The Impact of Federal Stimulus Measures on the Price of Gold
Historically, the value of gold and fluctuations in its price have been linked directly to the wider economic performance. As a general rule, the value of gold tends to be most resolute during periods of recession, as investors look to commit their capital into physical assets that deliver genuine financial security.
The most recent statistics underline this trend, with the price of gold set the retreat from a near three-month high in the face of measured stimulus tapering in the U.S. A string of poor data releases had forced the government to initially reconsider their approach to stimulating economic growth, only for the Federal Reserve to reaffirm their commitment to restoring long-term growth.
The Facts and Figures: Gold Values in 2014
It was during the last week that the price of gold hit a three-month high, amid rising global shares and continued economic uncertainty in the U.S. While the Federal government had spoken at length during the first financial quarter about tapering their stimulus measures and laying the foundations for more sustainable, long-term growth, underperformance within the labour market has persuaded them to reconsider their stance. As a result on this, investors were encouraged to believe that the ultra-easy stimulus policy would continue for the foreseeable future.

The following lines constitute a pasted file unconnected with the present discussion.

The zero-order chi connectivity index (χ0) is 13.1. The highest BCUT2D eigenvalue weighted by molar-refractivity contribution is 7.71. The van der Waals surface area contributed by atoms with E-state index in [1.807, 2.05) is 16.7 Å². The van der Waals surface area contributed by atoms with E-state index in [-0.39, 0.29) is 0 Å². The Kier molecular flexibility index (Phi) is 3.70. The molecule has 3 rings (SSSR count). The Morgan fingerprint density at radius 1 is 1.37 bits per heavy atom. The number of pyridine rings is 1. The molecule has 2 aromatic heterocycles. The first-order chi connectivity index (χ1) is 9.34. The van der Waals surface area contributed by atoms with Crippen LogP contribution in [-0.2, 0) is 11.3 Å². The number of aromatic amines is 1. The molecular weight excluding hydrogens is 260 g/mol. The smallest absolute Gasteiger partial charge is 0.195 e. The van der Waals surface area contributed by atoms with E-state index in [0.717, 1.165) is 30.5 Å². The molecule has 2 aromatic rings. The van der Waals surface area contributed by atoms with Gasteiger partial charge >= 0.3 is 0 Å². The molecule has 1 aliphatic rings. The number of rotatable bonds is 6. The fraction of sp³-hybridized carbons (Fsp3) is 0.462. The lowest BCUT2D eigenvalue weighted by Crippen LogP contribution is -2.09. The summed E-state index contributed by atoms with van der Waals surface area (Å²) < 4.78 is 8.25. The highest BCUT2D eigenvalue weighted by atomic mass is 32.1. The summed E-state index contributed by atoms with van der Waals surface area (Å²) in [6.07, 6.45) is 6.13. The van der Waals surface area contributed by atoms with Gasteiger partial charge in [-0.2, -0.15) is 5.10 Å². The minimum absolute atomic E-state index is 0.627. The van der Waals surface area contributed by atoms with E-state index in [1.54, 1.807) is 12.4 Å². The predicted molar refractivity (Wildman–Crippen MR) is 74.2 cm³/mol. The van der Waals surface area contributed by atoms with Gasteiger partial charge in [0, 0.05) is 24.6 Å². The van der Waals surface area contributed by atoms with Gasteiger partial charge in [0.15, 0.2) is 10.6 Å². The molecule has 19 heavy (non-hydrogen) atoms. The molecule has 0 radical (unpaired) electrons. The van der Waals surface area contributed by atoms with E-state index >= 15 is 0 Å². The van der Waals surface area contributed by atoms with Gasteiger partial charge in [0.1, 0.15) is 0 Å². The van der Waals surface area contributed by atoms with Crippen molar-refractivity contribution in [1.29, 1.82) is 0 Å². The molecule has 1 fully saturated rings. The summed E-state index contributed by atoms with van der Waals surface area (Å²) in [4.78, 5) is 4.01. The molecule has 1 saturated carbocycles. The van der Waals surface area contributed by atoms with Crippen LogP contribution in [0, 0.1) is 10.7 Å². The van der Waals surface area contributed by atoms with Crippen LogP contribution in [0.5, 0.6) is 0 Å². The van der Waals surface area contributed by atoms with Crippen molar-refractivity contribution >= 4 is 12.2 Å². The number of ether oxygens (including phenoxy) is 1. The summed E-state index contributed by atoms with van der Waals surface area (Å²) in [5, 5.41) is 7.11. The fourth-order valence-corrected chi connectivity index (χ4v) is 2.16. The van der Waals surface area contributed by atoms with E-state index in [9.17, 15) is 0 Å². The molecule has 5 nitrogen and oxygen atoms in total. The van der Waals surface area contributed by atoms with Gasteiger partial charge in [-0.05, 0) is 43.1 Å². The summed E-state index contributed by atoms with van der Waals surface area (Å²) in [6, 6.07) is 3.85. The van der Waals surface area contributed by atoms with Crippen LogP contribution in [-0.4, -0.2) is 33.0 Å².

Incoming Federal Reserve Chair Janet Yellen performed a sharp-about turn this week, however, by reiterating the U.S. Central Bank’s commitment to a measured tapering of its gold-friendly stimulus policy. While Yellen has stated that has a strong belief in the current bullion and monetary policy measures, however, the sudden drop in gold prices has forced many to question the wisdom of her decision making. More specifically, it could trigger a sudden rise in interest rates and force investors to develop a more risk-averse approach in the financial markets.
Does Gold Represent a Good Investment in 2014?
The decision to taper bullion stimulus measures will only serve to undermine the appeal of gold as an investment opportunity still further. While the presence of under-employment may have caused growth in the labour market to slow, investors have continued to disregard this and similar macroeconomic factors as being insufficient to derail the tentative global recovery. This has had a direct impact in reducing the appeal of gold, and the sudden depreciation in value will force a growing number of investors to consider alternative precious metals and commodities.
If it would be fair to say that gold holds minimal investment appeal as we approach the second financial quarter of this year, however, it is worth considering the performance of additional market options such as silver and platinum. The former, which has experienced considerable growth during the last eighteen months fell by 0.3% in the wake of recent events, while the latter gained a respectable 0.1% amid global political issues. The upshot of this appears to be that investors are likely to avoid the precious metal market for the foreseeable future, at least until the U.S. economy has adapted to its new monetary policies.